“Counter terrorism: Police disrupt 13 terror networks last year. From April 2007 until March 2008, over 40 people were convicted of terrorist-related offences as a result of Metropolitan Police investigations and sentences amounting to more than 600 years were imposed. The police arrested 46 people in relation to terrorist investigations between the start of this year and May 31, and charged 10, although the report points out that some of the remainder have been cautioned, detained pending an immigration investigation or dealt with under the Mental Health Act.”

The MI5 reviews argues for greater subtlety and implies less headline grabbing legislative action of dubious value. Depressingly, though I doubt if we’ll see much difference on the surface – which appears to count for more than long term results with the politicians.

  • Harry Flashman

    I read this article today and I couldn’t help being reminded of a police report in Canada when they busted a terrorist network, the police said that the suspects came from many strata of society and it was hard to see how they could be connected.

    The same thing seems to on display here, so “radicals” have nothing in common eh? They could be young or old, British born or foreign, well educated or frankly a bit thick, middle class or working class, from a variety of races and nationalities, married with kids or single, even male or female.

    Nothing to connect them, no sirree, no connection whatsoever, you really don’t know who’s gonna turn out to be a terrorist, no single identifying feature, nothing they have in common, not a darn thing that might link them, no idea what values these terrorists might share.

    Just pot luck really trying to figure out what the common denominator.

    Nothing at all in common, nothing.

  • Occassional Commentor

    Perhaps if the UK converted en masse to Islam, the terrorism would stop. Except of course if you choose the wrong Islam.

    PS – HAHAHA the code word to post is “church”!

  • runciter

    Just pot luck really trying to figure out what the common denominator.

    They all oppose the established power?

  • fionn

    this thread i haven’t read … haven’t even read the links. and normally i love to. but as soon as i read ‘MI5’ and ‘Leaked’ …. i mean, c’mon. are you all seriously, still that easily played?

    seriously?

  • Greenflag

    HF ,
    ‘you really don’t know who’s gonna turn out to be a terrorist, no single identifying feature, nothing they have in common, not a darn thing that might link them, no idea what values these terrorists might share. ‘

    Well then it follows that everybody and anybody must be suspect . What a perfect excuse for video cameras on every street corner , a single national identication number and with modern computer technology we can have Big Brother watching your every move -listening in on every internet comment – monitoring your financial extractions and likely voting patterns etc ?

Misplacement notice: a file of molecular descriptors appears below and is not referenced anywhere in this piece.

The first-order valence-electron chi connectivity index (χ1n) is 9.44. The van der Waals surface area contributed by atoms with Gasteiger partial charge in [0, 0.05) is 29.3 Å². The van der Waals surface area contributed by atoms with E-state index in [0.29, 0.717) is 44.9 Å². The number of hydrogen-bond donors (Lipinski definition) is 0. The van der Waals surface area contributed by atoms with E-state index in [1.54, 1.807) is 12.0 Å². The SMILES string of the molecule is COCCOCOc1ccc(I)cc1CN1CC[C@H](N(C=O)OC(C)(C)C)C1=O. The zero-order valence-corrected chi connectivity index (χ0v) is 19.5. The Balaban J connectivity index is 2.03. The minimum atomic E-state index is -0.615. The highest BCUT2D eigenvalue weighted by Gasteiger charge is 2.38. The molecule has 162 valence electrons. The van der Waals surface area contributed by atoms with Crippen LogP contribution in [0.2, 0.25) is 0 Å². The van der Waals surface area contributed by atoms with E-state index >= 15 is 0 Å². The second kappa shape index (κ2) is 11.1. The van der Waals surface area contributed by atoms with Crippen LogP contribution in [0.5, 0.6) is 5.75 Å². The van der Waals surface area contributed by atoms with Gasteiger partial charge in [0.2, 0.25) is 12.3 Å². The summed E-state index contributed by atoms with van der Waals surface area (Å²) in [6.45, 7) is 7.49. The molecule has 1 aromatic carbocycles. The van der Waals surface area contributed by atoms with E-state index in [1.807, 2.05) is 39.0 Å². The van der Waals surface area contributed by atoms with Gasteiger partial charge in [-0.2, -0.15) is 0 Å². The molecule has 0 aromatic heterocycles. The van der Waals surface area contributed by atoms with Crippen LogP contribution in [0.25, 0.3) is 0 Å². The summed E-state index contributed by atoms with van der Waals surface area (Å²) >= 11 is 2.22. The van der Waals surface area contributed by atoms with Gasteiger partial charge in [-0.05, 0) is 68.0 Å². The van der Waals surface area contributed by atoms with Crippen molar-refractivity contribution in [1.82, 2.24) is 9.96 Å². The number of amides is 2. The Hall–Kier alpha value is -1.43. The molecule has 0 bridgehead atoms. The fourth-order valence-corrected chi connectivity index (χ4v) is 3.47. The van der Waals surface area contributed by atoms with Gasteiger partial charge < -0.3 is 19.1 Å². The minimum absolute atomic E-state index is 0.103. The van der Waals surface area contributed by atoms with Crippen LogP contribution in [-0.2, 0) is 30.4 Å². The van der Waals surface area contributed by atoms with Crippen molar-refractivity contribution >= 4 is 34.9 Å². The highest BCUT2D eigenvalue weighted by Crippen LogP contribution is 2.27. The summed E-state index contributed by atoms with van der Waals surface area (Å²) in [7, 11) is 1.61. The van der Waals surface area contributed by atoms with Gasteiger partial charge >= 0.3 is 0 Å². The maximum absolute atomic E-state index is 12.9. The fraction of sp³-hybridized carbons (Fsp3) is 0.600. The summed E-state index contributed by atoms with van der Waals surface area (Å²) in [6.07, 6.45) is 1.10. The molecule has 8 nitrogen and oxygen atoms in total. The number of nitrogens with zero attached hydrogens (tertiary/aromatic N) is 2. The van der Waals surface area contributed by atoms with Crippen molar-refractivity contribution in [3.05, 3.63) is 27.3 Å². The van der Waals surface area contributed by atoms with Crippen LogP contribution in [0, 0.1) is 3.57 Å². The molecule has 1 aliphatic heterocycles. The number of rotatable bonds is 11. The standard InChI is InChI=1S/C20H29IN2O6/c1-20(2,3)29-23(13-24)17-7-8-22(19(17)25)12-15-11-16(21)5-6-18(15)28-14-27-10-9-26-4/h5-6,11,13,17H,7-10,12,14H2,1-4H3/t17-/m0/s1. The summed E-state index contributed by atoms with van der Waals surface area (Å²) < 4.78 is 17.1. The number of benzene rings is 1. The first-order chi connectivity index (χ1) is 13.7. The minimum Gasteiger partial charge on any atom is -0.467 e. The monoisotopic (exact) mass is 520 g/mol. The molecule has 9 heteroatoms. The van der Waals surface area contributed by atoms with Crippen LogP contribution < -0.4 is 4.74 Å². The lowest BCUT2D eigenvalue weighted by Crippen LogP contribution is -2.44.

George Orwell may have been a little premature with 1984 – 2012 anybody ?

  • Harry Flashman

    Irony isn’t your speciality is it Greenflag?

  • Just pot luck really trying to figure out what the common denominator.

    I presume you’re trying to say “they’re all muslim”. Except they aren’t. Very few Tamils are for a start. There are plenty of white, male, heterosexual, right-leaning terrorists about the world too.

    More boring hatemongering from you, Harry.

  • Harry Flashman

    Yes Sammy those Tamil terrorists are a big problem for the UK security services aren’t they?

    Be a good chap and retract your utterly unfounded allegation that I’m a “hatemonger”, I’m no such thing, I speak my mind about my political opinions on a political website, you are free to disagree with me if you like but kindly do not make personally insulting and completely inaccurate charges about my personal character. I have never done so about you and I would be grateful if you could reciprocate in the interest of free and open debate.

  • Belfast Gonzo

    To be fair Harry, the Tigers are banned here yet have been fundraising in various illegal ways in the UK for the guts of a decade (at least).

  • Former Political Prisoner and infrequent poster

    I’ve read this posting and the various links and I would like to add my own tuppence worth, for whatever little its worth.
    Its interesting, but probably not widely admitted, known or publicised, that from 1985/86 onwards until the first one or two years of the early ’90’s, a number of various “university-based intellectuals” sought interviews with many recently released (at that time) Republican prisoners.